3bl logo
Subscribe

By signing up you agree to our privacy policy. You can opt out anytime.

The Future of Automotive Mobility Holds Some Surprises

Words by Phil Covington
Leadership & Transparency
hero
Share

Despite the increasing number of choices in personal mobility available today, the desire to own vehicles has not changed much over the last three years. Perhaps surprisingly, when asked if “owning a car is important,” consumers under the age of 30 agreed with the highest percentage rate.

This was one of the findings of a 2018 survey on automotive mobility involving 8,000 people in 13 countries spread across North America, Europe and Asia that the consulting firm Arthur D. Little recently concluded. The 2018 survey updates findings from a similar one undertaken by the firm in 2015 involving 6,500 people, and over time, some trends have emerged. We spoke with Dr. Klaus Schmitz, a partner at Arthur D. Little involved in the study, to find out more about their discoveries.

Car ownership as important to the under-30s. Isn’t this counterintuitive?

First off, we were interested in delving into the statistic that people under 30, as a group, are the most likely to answer affirmatively that car ownership is important to them (53 percent). This might seem surprising because, after all, haven’t we heard that millennials are more interested in their smartphones than driving?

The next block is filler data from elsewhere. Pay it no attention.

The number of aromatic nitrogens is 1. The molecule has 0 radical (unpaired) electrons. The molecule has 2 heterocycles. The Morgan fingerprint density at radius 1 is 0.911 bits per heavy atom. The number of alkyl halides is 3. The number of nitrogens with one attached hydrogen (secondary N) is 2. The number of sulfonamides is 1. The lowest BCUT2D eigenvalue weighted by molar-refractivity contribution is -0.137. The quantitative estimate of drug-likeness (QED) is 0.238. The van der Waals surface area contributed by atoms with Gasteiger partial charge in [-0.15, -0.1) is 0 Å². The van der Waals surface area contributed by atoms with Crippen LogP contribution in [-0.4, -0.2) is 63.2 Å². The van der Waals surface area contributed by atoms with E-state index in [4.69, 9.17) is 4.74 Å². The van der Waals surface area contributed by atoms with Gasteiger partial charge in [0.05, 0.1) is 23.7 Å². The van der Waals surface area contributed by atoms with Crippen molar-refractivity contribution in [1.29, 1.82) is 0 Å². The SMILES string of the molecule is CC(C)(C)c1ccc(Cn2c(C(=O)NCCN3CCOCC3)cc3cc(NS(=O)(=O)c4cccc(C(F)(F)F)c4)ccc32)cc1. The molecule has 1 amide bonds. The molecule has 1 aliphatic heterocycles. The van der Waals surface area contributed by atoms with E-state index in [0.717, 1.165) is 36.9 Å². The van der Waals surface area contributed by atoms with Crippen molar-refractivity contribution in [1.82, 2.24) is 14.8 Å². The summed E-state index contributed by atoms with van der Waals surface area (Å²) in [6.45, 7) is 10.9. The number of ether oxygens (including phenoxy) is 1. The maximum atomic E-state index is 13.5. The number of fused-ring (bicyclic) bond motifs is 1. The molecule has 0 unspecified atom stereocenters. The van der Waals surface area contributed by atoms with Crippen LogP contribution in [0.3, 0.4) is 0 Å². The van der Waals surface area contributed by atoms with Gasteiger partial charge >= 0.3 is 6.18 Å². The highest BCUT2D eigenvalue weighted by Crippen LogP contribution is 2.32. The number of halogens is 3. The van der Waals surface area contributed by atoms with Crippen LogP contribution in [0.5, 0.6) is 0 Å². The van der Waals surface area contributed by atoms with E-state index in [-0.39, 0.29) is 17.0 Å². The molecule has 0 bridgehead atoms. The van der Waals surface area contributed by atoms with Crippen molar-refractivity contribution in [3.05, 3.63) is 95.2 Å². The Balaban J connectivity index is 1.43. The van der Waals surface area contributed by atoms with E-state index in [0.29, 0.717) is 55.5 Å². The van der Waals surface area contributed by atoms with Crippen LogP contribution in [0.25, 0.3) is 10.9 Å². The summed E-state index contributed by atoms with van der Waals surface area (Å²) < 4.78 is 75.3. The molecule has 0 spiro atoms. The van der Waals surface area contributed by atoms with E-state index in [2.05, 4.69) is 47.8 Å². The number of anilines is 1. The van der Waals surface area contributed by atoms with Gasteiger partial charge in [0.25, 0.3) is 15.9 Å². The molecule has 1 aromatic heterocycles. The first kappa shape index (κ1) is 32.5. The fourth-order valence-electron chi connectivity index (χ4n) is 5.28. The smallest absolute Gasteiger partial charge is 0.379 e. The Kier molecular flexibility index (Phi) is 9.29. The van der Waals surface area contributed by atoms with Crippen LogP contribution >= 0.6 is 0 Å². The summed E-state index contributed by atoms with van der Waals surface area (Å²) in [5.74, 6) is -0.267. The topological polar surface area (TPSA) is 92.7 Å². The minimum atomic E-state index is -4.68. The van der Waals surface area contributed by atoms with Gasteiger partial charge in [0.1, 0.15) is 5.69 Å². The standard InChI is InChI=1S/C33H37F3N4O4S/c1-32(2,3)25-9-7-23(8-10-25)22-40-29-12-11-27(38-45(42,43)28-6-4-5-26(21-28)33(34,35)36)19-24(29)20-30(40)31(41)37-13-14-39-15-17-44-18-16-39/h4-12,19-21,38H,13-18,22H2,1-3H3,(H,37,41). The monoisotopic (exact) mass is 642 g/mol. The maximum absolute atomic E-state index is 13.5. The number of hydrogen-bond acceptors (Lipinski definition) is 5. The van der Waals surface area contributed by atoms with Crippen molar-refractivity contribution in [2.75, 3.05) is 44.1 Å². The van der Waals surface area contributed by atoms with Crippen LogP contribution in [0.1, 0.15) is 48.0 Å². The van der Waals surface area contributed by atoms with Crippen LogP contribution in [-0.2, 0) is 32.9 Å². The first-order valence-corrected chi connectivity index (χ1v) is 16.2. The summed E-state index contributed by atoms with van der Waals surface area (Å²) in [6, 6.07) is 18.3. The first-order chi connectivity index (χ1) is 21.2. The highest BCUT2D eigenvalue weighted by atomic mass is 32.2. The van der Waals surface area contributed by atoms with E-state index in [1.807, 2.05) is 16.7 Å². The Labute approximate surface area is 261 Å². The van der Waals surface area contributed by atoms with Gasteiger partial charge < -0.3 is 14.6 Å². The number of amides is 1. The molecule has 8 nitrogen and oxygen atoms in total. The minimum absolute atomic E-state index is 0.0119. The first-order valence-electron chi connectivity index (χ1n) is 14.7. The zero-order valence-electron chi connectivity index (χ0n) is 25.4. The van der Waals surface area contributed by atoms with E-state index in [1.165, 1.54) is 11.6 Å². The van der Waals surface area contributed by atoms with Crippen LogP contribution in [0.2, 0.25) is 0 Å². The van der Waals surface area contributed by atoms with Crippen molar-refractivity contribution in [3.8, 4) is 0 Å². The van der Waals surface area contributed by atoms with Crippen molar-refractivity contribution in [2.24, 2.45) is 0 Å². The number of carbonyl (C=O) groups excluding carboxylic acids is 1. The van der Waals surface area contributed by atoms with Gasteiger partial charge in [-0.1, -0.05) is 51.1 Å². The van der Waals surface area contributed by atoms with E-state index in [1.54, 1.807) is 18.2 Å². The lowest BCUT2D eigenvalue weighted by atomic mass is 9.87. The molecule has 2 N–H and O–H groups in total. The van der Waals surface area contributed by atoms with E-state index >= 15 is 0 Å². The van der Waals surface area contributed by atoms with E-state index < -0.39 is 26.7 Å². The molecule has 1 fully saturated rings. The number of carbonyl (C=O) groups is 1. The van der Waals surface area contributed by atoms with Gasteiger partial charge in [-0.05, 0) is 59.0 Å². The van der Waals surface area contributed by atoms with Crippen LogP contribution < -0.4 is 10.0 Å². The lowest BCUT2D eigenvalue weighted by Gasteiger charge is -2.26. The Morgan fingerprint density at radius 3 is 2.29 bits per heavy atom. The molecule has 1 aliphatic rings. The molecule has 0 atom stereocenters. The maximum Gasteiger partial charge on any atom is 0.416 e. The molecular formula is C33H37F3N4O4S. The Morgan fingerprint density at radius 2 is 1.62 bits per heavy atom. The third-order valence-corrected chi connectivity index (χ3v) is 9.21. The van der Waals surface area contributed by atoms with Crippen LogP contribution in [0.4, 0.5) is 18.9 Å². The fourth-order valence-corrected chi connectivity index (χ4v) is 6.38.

Dr. Schmitz agrees, saying it is indeed, “counter industry wisdom." But when the same question was asked in 2015, precisely the same percentage of under-30s said ownership was important then as well—a response that Dr. Schmitz says caused much discussion that year. However, with the results being consistent in the 2015 and 2018 studies, researchers have concluded this finding is not a statistical error.

To be clear: the 8,000 people surveyed were pre-qualified as being in possession of a driver's license (whether or not they regularly drove or owned cars). Therefore, we suggested the data may be skewed toward drivers and therefore doesn’t necessarily accurately represent the entire population. While to some extent that may be true, Dr. Schmitz said, a high percentage of people in all age groups have a driving license.